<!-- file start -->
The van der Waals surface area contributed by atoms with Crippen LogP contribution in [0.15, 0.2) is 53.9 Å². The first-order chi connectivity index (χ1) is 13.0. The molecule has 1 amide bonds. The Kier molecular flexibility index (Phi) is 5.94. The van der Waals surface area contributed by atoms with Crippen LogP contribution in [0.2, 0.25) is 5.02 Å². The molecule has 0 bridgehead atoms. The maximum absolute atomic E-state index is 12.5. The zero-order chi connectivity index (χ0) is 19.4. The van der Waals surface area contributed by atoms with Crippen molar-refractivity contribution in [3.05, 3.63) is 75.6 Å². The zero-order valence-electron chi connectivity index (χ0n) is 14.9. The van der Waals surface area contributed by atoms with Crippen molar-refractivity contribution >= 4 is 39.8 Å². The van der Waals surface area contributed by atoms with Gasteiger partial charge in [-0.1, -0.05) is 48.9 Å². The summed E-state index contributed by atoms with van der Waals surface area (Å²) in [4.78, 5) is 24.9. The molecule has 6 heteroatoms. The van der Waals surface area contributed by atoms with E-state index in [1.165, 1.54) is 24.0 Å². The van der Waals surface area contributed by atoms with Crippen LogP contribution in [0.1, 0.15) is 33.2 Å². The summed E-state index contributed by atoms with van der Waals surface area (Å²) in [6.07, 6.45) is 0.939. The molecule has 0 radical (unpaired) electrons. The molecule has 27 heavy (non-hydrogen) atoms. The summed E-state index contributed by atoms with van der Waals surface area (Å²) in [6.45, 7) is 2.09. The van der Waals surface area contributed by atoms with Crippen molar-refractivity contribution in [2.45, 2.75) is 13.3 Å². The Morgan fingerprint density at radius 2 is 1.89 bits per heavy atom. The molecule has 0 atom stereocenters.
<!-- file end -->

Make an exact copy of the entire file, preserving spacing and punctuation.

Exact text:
The van der Waals surface area contributed by atoms with Crippen LogP contribution in [0.15, 0.2) is 53.9 Å². The first-order chi connectivity index (χ1) is 13.0. The molecule has 1 amide bonds. The Kier molecular flexibility index (Phi) is 5.94. The van der Waals surface area contributed by atoms with Crippen LogP contribution in [0.2, 0.25) is 5.02 Å². The molecule has 0 bridgehead atoms. The maximum absolute atomic E-state index is 12.5. The zero-order chi connectivity index (χ0) is 19.4. The van der Waals surface area contributed by atoms with Crippen molar-refractivity contribution in [3.05, 3.63) is 75.6 Å². The zero-order valence-electron chi connectivity index (χ0n) is 14.9. The van der Waals surface area contributed by atoms with Crippen molar-refractivity contribution >= 4 is 39.8 Å². The van der Waals surface area contributed by atoms with Gasteiger partial charge in [-0.1, -0.05) is 48.9 Å². The summed E-state index contributed by atoms with van der Waals surface area (Å²) in [4.78, 5) is 24.9. The molecule has 6 heteroatoms. The van der Waals surface area contributed by atoms with E-state index in [1.165, 1.54) is 24.0 Å². The van der Waals surface area contributed by atoms with Crippen LogP contribution in [0.1, 0.15) is 33.2 Å². The summed E-state index contributed by atoms with van der Waals surface area (Å²) in [6.07, 6.45) is 0.939. The molecule has 0 radical (unpaired) electrons. The molecule has 27 heavy (non-hydrogen) atoms. The summed E-state index contributed by atoms with van der Waals surface area (Å²) in [6.45, 7) is 2.09. The van der Waals surface area contributed by atoms with Crippen molar-refractivity contribution in [2.45, 2.75) is 13.3 Å². The Morgan fingerprint density at radius 2 is 1.89 bits per heavy atom. The molecule has 0 atom stereocenters.